• Gunship Rescue: At the very ending, IRIS appears in all her gunship glory to save your armored butt, giant minigun mowing down all in her path.
  • Hitbox Dissonance: Scoring headshots on enemies is harder than it appears, because they all wear hoods or crested helmets that make their head appear much larger than it actually is (you need to aim below their eyes to score a proper hit). Also, apparently because you are a fat space marine, your own hitbox is huge and you'll find yourself taking hits even if you think you're completely behind cover.
  • Magikarp Power: Pick the right perk, and your pistol becomes a rapid fire handcannon.
  • Mission Control: Through the game, Mr. Space Marine has ongoing banter with his ship's pilot and their female A.I. coordinator.
  • Mooks:
    • Elite Mooks: Vorus Elites appear in the last several missions. They're robotic/cybernetic enemies armed with lightning guns and having almost as much health as a Giant Mook. On the plus side, you can still instantly kill them with a well-aimed headshot.
    • Giant Mook: Large, slow, armored enemies armed with miniguns appear as an uncommon enemy type. They can take a lot of hits, but since even the basic Mooks require a ton of bullets to kill, on relative terms they're only somewhat tougher than normal. The main challenge they pose is that you can't instantly kill them with a headshot. And then there's the Vorus Centurion, who's essentially the Battlelord from Duke Nukem 3D.
    • Mini-Mecha/Humongous Mecha: Mechs of varying size appear throughout the game as bosses or Boss In Mooks Clothing.
  • Nintendo Hard: Your relatively low health, the very slow rate of health regeneration, the Hitbox Dissonance coupled with destroyable cover, the fact that explosions clip through cover coupled with almost every enemy in the game being able to fire grenades from their rifles, and the extremely aggressive and numerous enemies make this a VERY, VERY difficult game. It is apparently intended for people who speedrun Halo on Legendary, or products of late 20th century genetic engineering.
  • Obviously Evil: The Vorus are savage, lizard-like aliens who worship a giant spider.
  • Regenerating Health: The game uses the usual regenerating health mechanic, and all the hiding behind cover while this occurs does somewhat conflict with the fast paced, arcade-like game design.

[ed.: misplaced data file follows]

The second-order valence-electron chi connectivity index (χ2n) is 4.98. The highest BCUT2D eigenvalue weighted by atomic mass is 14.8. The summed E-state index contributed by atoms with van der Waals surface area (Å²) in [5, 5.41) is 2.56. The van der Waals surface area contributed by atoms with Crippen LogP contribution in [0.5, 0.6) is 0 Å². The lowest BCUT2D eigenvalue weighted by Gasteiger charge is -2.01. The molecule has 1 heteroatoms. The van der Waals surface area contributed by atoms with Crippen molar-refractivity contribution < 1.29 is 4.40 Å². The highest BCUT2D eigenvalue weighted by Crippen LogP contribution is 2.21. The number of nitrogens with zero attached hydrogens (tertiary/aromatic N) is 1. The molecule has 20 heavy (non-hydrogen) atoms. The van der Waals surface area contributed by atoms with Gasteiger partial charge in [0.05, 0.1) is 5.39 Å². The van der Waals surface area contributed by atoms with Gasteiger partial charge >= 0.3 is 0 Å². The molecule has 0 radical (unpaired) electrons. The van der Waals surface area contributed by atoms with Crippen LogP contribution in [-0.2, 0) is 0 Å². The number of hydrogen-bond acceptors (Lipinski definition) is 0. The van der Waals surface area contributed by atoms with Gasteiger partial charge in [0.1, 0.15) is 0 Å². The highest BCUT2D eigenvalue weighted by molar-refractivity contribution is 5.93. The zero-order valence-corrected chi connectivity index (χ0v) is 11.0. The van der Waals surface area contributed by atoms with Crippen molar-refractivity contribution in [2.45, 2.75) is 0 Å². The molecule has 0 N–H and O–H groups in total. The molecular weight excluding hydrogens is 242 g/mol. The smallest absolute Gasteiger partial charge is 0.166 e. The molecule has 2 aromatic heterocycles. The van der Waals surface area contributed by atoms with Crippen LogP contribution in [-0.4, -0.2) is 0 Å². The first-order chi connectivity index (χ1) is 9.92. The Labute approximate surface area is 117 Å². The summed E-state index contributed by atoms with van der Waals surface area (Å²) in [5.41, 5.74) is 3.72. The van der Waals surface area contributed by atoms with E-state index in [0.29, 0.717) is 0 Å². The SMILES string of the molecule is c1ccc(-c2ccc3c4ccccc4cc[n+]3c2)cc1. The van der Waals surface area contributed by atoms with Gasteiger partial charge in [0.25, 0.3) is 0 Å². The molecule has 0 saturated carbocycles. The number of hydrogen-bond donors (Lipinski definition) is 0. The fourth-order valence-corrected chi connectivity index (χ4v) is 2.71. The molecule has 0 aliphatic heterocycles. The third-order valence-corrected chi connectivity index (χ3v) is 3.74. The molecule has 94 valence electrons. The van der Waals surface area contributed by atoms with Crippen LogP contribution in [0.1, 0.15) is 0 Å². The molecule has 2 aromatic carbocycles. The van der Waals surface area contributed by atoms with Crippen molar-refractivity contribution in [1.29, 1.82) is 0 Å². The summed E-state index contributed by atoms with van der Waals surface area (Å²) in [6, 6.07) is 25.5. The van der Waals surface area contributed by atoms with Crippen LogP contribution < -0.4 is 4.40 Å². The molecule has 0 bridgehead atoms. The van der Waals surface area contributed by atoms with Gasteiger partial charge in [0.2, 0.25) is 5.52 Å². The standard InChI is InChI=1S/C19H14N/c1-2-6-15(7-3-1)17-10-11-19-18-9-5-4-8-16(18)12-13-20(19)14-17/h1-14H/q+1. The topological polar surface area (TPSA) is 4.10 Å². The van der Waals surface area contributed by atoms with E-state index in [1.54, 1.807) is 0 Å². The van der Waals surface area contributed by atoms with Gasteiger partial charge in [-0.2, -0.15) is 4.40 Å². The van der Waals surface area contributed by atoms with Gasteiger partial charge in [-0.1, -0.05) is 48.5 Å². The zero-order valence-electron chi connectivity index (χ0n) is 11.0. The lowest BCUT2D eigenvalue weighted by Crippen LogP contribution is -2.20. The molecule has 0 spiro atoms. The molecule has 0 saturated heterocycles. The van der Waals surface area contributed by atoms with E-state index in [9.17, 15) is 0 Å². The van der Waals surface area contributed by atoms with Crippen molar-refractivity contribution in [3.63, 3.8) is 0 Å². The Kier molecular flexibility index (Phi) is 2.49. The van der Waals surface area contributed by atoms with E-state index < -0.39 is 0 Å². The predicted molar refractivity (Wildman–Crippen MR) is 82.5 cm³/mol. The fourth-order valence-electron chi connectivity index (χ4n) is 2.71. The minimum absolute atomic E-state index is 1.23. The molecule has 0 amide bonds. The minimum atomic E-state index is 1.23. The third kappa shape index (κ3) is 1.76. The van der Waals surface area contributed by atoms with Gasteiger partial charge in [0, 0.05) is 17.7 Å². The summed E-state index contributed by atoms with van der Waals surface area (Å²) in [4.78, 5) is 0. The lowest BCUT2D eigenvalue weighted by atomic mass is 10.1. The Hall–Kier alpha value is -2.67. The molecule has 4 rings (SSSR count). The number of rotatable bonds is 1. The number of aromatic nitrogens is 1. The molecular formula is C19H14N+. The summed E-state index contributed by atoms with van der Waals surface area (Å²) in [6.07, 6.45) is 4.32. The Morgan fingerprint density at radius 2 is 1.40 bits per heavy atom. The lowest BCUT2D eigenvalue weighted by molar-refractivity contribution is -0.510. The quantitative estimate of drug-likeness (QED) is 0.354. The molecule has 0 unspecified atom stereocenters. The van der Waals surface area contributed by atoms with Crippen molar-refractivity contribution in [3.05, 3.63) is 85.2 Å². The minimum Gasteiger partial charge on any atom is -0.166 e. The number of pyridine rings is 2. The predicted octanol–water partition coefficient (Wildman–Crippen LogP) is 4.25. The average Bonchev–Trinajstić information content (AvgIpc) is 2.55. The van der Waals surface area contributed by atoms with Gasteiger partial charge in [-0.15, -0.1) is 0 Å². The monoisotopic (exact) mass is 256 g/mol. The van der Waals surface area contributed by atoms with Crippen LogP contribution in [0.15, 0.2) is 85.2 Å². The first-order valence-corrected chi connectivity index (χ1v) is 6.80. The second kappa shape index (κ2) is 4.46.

• Scary Dogmatic Aliens: The logs make it clear that the Vorus have outgrown their bloodthirsty phase after nearly fighting each other into extinction and destroying their planet. They have since converted to a religion that considers all weapons untouchable unless absolutely necessary - which they'll enforce with extreme measures. The irony seems lost on them.
  • Schizophrenic Difficulty: The first 3/4ths of the game are insane. Once you unlock the tier 3 perks that increase your health, health regeneration, and resistance to explosions, the game becomes much more balanced.
  • A Space Marine Is You: No surprise there.
  • Shout-Out:
    IRIS: "Now you're thinking with portals!"
    Space marine: "What?"
    IRIS: "Uh, nothing, software glitch."
  • Unobtainium: Promethium. The humans need it to solve Earth's energy crisis, with humanity's fossil-fuel based global infrastructure having less than a couple decades of life left. The Vorus need it because it's the fuel that makes space travel possible for them, and they're a nomad race that lives on their ships.

Aliens: Colonial MarinesFirst-Person ShooterAlien vs. Predator
Alien: IsolationUsefulNotes/SteamAlien Swarm

random
TV Tropes by TV Tropes Foundation, LLC is licensed under a Creative Commons Attribution-NonCommercial-ShareAlike 3.0 Unported License.
Permissions beyond the scope of this license may be available from thestaff@tvtropes.org.
Privacy Policy
14009
43